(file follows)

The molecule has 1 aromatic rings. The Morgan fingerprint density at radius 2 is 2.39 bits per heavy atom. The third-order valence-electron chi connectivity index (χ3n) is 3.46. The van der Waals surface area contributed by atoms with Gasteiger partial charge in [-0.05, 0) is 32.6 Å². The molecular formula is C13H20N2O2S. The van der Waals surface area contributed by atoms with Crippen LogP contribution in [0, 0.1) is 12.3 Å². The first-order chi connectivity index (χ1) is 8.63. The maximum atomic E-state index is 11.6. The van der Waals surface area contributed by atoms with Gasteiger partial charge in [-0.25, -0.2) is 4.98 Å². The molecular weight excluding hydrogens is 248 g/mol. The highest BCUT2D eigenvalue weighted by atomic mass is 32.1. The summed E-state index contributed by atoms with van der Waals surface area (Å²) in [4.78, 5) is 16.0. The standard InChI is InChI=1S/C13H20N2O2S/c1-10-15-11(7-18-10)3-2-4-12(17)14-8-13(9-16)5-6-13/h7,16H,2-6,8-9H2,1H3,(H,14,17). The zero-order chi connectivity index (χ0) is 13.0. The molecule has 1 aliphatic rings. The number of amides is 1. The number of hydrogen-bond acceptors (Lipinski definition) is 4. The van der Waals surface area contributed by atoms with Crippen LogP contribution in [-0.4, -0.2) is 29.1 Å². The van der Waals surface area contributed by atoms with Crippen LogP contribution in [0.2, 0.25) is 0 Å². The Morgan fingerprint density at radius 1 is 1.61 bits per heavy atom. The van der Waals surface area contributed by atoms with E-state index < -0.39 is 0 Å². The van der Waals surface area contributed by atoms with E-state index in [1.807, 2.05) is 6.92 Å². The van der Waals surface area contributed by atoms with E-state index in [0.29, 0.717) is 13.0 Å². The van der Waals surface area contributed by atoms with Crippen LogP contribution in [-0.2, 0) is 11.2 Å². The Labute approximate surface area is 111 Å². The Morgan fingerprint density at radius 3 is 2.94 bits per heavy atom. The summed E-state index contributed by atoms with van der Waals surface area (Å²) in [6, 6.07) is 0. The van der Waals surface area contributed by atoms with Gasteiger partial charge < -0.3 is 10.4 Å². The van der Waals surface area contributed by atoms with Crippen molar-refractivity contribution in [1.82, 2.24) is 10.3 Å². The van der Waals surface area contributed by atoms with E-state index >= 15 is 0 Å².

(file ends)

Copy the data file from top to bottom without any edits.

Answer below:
The molecule has 1 aromatic rings. The Morgan fingerprint density at radius 2 is 2.39 bits per heavy atom. The third-order valence-electron chi connectivity index (χ3n) is 3.46. The van der Waals surface area contributed by atoms with Gasteiger partial charge in [-0.05, 0) is 32.6 Å². The molecular formula is C13H20N2O2S. The van der Waals surface area contributed by atoms with Crippen LogP contribution in [0, 0.1) is 12.3 Å². The first-order chi connectivity index (χ1) is 8.63. The maximum atomic E-state index is 11.6. The van der Waals surface area contributed by atoms with Gasteiger partial charge in [-0.25, -0.2) is 4.98 Å². The molecular weight excluding hydrogens is 248 g/mol. The highest BCUT2D eigenvalue weighted by atomic mass is 32.1. The summed E-state index contributed by atoms with van der Waals surface area (Å²) in [4.78, 5) is 16.0. The standard InChI is InChI=1S/C13H20N2O2S/c1-10-15-11(7-18-10)3-2-4-12(17)14-8-13(9-16)5-6-13/h7,16H,2-6,8-9H2,1H3,(H,14,17). The zero-order chi connectivity index (χ0) is 13.0. The molecule has 1 aliphatic rings. The number of amides is 1. The number of hydrogen-bond acceptors (Lipinski definition) is 4. The van der Waals surface area contributed by atoms with Crippen LogP contribution in [-0.4, -0.2) is 29.1 Å². The van der Waals surface area contributed by atoms with Crippen LogP contribution in [0.2, 0.25) is 0 Å². The Morgan fingerprint density at radius 1 is 1.61 bits per heavy atom. The van der Waals surface area contributed by atoms with E-state index < -0.39 is 0 Å². The van der Waals surface area contributed by atoms with E-state index in [1.807, 2.05) is 6.92 Å². The van der Waals surface area contributed by atoms with E-state index in [0.29, 0.717) is 13.0 Å². The van der Waals surface area contributed by atoms with Crippen LogP contribution in [-0.2, 0) is 11.2 Å². The Labute approximate surface area is 111 Å². The Morgan fingerprint density at radius 3 is 2.94 bits per heavy atom. The summed E-state index contributed by atoms with van der Waals surface area (Å²) in [6, 6.07) is 0. The van der Waals surface area contributed by atoms with Gasteiger partial charge < -0.3 is 10.4 Å². The van der Waals surface area contributed by atoms with Crippen molar-refractivity contribution in [1.82, 2.24) is 10.3 Å². The van der Waals surface area contributed by atoms with E-state index >= 15 is 0 Å².